Banal nationalism

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The Pledge of Allegiance in the United States is one of the most overt forms of banal nationalism – most are less obvious.[citation needed]

Banal nationalism refers to the everyday representations of the nation which build a shared sense of national belonging amongst humans. The term is derived from Michael Billig's 1995 book of the same name[1] and is intended to be understood critically. The concept has been highly influential, particularly within the discipline of political geography, with continued academic interest since its publication in the 1990s.[2] Today the term is used primarily in academic discussion of identity formation and geopolitics.

Examples of banal nationalism include the use of flags in everyday contexts, sporting events, national songs, symbols on money,[3] popular expressions and turns of phrase, patriotic clubs, the use of implied togetherness in the national press, for example, the use of terms such as the prime minister, the weather, our team, and divisions into "domestic" and "international" news. Many of these symbols are most effective because of their constant repetition, and almost subliminal nature. Banal nationalism is often created via state institutions such as schools.[4]

Michael Billig's primary purpose in coining the term was to clearly differentiate everyday, endemic nationalism from extremist variants. He argued that the academic and journalistic focus on extreme nationalists, independence movements, and xenophobes in the 1980s and 1990s obscured the modern strength and the most common strain of contemporary nationalism, by implying that it was a fringe ideology.[2] He noted the almost unspoken assumption of the utmost importance of the nation in political discourse of the time, for example in the calls to protect Kuwait during the 1991 Gulf War, or the Falkland Islands in 1982. He argues that the "hidden" nature of modern nationalism makes it a very powerful ideology, partially because it remains largely unexamined and unchallenged, yet remains the basis for powerful political movements, and most political violence in the world today. Banal nationalism should not be thought of as a weak form of nationalism, but the basis for "dangerous nationalisms"[5] However, in earlier times calls to the "nation" were not as important, when religion, monarchy or family might have been invoked more successfully to mobilize action. He also uses the concept to dispute post-modernist claims that the nation-state is in decline, noting particularly the continued hegemonic power of American nationalism.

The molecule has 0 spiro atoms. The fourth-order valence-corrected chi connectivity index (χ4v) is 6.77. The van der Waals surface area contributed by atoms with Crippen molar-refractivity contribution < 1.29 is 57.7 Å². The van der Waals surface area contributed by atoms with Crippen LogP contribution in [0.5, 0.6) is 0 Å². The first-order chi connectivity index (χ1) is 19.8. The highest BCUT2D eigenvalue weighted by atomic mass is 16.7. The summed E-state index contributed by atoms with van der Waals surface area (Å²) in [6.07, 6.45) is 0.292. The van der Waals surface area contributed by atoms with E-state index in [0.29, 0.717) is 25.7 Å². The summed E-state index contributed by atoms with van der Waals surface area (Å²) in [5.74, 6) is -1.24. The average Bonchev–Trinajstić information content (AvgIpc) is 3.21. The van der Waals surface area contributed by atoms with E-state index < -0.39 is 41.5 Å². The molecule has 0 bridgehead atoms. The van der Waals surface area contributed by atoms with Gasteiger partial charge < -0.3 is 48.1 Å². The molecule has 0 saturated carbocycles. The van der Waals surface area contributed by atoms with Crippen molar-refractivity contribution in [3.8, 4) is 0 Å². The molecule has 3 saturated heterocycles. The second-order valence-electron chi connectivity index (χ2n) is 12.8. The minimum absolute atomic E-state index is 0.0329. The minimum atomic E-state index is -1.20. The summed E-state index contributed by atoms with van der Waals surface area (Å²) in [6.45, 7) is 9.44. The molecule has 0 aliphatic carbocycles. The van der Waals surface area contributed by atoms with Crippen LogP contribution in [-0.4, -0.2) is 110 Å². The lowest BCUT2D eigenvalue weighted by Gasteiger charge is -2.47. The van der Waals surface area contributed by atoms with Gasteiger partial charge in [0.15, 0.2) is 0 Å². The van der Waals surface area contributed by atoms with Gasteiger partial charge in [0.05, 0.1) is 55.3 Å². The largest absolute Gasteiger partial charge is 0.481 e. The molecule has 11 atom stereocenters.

1. ^ Boczkowski 1999, pp. 93, 105.
  2. ^ a b Koch & Paasi 2016.
  3. ^ Penrose 2011.
  4. ^ Piller, Ingrid (2017). "The Banal Nationalism of Intercultural Communication Advice". Language on the Move. ISSN 2203-5001. Retrieved 10 June 2018. 
  5. ^ Wade, Lisa (2014). "Banal Nationalism". Sociological Images. The Society Pages. Retrieved 10 June 2018. 


Boczkowski, Pablo J. (1999). "Mutual Shaping of Users and Technologies in a National Virtual Community". Journal of Communication. 49 (2): 86–108. doi:10.1111/j.1460-2466.1999.tb02795.x. ISSN 1460-2466. 
Koch, Natalie; Paasi, Anssi (2016). "Banal Nationalism 20 Years on: Re-Thinking, Re-Formulating and Re-Contextualizing the Concept". Political Geography. 54: 1–6. doi:10.1016/j.polgeo.2016.06.002. 
Penrose, Jan (2011). "Designing the Nation: Banknotes, Banal Nationalism and Alternative Conceptions of the State". Political Geography. 30 (8): 429–440. doi:10.1016/j.polgeo.2011.09.007. 

Further reading[edit]

Billig, Michael (1995). Banal Nationalism. London: Sage Publications. 
Skey, Michael (2009). "The National in Everyday Life: A Critical Engagement with Michael Billig's Thesis of Banal Nationalism". The Sociological Review. 57 (2): 331–346. doi:10.1111/j.1467-954X.2009.01832.x. ISSN 1467-954X. 

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